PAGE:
California mussels, Mytilus californianus, are a fixture on Pacific North America’s rocky intertidal shores. They form beds of hundreds to millions of mussels. They’re so common and crowded it’s easy to pass over the individual. When I turned my attention to single mussels I found shells with graceful curves and rich hues.

Close view of a few California mussels among some goose neck barnacles
Blues and grays, rust, and bronze conform to the shells’ curves
Tine barnacles growing in the growth curves of two large California mussels
Concentric curves bejeweled with buckshot barnacles, Chthamalus dalli

So far I’ve shown intimate views of particularly clean mussels to showcase their curves and colors. In the end though, there is no California mussel without its bed. I want to respect that. In the gallery below I take a step back to reveal the bed.

With shells strong enough to withstand the force of Pacific surf, empty shells are common in the drift line.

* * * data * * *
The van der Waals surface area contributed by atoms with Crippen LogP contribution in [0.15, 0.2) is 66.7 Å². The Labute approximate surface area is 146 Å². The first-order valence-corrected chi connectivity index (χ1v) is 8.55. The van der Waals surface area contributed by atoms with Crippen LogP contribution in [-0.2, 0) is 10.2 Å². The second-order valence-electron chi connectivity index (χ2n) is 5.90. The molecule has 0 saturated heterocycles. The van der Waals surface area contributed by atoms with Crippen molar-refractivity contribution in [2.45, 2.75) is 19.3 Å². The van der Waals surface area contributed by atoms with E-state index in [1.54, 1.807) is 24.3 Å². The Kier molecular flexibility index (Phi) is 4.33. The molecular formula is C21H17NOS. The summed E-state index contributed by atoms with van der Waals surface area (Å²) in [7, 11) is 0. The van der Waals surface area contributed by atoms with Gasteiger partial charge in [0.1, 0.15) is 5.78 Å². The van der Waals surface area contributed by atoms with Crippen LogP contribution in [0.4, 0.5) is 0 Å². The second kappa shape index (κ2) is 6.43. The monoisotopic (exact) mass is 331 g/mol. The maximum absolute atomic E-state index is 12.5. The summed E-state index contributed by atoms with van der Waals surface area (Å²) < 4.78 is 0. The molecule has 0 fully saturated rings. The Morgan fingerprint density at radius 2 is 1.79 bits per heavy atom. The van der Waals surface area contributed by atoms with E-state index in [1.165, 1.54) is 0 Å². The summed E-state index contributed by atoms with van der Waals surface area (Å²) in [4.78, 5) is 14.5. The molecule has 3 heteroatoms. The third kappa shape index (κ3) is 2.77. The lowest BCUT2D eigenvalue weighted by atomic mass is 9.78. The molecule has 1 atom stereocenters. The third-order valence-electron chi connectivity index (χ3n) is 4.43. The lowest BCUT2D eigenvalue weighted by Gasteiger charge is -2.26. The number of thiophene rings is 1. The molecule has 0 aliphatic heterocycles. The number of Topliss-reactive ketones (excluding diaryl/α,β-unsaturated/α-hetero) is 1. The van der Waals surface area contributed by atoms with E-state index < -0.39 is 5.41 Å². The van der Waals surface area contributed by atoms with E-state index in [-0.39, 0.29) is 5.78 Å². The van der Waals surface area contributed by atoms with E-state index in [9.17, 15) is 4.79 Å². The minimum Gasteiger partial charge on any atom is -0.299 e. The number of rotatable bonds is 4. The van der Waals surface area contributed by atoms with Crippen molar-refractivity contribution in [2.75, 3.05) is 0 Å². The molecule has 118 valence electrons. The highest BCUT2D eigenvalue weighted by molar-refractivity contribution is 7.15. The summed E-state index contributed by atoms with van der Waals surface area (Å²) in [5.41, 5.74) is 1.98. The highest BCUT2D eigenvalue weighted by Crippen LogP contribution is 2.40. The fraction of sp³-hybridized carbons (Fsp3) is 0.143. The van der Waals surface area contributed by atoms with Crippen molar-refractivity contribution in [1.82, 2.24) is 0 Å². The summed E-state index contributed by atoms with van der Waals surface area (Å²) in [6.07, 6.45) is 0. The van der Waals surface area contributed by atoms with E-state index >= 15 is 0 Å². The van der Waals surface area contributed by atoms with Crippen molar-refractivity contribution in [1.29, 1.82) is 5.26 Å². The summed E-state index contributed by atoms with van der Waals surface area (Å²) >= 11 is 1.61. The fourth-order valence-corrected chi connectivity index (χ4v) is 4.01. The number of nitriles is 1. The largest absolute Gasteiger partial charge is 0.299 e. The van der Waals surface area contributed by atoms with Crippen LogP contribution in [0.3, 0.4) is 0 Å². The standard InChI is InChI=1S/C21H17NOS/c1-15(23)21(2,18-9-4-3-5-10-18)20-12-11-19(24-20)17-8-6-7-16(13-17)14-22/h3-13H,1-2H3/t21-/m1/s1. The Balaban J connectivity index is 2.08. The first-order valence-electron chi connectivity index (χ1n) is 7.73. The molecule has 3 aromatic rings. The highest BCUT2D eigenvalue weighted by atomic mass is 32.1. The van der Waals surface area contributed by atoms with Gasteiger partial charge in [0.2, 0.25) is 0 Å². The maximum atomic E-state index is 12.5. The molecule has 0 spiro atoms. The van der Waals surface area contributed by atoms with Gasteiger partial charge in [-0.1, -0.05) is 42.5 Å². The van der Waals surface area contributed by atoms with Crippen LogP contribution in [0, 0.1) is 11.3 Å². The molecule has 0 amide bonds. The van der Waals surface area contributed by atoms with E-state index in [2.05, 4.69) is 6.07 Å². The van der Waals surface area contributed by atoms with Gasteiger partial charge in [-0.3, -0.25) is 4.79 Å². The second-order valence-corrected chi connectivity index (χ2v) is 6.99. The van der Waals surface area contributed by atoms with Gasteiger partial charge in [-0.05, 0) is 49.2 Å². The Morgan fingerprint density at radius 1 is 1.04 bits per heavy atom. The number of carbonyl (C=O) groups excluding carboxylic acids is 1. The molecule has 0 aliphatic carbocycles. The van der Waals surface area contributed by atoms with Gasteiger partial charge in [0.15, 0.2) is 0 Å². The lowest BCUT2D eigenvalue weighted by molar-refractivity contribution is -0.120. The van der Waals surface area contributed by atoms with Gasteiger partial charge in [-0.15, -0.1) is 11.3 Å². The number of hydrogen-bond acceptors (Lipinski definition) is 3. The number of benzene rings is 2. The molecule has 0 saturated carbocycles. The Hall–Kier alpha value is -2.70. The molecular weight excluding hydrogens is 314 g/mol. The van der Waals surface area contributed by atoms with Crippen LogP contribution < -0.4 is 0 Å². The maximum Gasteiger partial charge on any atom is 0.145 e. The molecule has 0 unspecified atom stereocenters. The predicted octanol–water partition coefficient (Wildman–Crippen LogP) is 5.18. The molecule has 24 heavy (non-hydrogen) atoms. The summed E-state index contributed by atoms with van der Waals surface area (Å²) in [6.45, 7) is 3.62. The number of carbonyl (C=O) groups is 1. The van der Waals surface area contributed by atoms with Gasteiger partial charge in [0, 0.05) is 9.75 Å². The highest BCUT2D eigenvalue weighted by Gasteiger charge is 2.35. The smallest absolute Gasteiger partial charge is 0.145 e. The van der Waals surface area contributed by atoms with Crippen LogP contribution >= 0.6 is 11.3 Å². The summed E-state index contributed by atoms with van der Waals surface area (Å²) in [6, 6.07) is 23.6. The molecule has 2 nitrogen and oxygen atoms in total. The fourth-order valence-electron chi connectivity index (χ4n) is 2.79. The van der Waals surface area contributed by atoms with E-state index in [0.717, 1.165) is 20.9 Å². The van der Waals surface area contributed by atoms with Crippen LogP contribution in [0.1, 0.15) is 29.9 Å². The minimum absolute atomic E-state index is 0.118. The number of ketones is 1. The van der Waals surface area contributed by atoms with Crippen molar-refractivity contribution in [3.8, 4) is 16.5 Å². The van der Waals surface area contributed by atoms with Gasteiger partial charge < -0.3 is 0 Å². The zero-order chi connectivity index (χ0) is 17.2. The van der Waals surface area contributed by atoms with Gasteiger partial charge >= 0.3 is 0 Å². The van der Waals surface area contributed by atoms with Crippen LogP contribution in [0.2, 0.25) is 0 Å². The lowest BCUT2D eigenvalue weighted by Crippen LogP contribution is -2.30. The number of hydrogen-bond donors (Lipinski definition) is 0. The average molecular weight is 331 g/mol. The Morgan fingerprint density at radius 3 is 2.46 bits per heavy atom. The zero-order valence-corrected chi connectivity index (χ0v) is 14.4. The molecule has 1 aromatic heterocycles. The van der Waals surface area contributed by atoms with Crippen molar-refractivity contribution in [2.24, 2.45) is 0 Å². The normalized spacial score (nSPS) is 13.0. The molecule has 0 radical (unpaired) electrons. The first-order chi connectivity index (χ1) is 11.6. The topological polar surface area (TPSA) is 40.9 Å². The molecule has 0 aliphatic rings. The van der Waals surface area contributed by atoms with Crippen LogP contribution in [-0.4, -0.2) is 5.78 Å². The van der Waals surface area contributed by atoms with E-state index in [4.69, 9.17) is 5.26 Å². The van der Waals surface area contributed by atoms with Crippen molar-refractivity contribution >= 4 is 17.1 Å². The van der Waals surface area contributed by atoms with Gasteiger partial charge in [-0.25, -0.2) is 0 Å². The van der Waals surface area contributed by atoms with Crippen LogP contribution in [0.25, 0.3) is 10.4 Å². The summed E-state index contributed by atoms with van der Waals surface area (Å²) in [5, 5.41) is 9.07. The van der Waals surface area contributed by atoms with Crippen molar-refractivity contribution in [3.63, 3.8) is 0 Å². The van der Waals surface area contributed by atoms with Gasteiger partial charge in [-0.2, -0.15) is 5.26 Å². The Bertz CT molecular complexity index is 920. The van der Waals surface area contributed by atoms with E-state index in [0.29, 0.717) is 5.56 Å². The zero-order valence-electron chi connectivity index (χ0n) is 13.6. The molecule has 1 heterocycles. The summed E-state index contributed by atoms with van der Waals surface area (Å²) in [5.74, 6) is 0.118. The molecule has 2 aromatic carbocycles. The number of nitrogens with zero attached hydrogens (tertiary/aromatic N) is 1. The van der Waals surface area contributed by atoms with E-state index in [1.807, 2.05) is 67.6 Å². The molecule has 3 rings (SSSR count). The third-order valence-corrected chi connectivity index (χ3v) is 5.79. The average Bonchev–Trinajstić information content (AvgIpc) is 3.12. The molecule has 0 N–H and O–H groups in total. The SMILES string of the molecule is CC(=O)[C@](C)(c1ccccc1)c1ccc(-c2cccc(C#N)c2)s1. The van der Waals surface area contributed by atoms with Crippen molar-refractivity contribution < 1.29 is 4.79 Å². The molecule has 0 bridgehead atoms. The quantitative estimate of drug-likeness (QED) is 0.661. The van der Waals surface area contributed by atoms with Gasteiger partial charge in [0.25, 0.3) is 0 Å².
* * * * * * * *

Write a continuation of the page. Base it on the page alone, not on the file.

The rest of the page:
Single mussel valve, outside surface up, on sand
Bringing curves and colors to homogenous sandy shores

Curves

5 thoughts

  1. Steve, thanks for bringing us in close to appreciate the curves and detail-and- stepping back. So often we overlook the big picture. I, for one, have been guilty of that and set a personal photography goal to work on that!

  2. Oh wow, the first thing I thought of also but I have no easy access in my life these days to tide pools, etc. Thank you for sharing these lovely photos. Makes me want to go photograph my Fiji shell collection! (Gathered years ago, with the local island Chief’s permission!)

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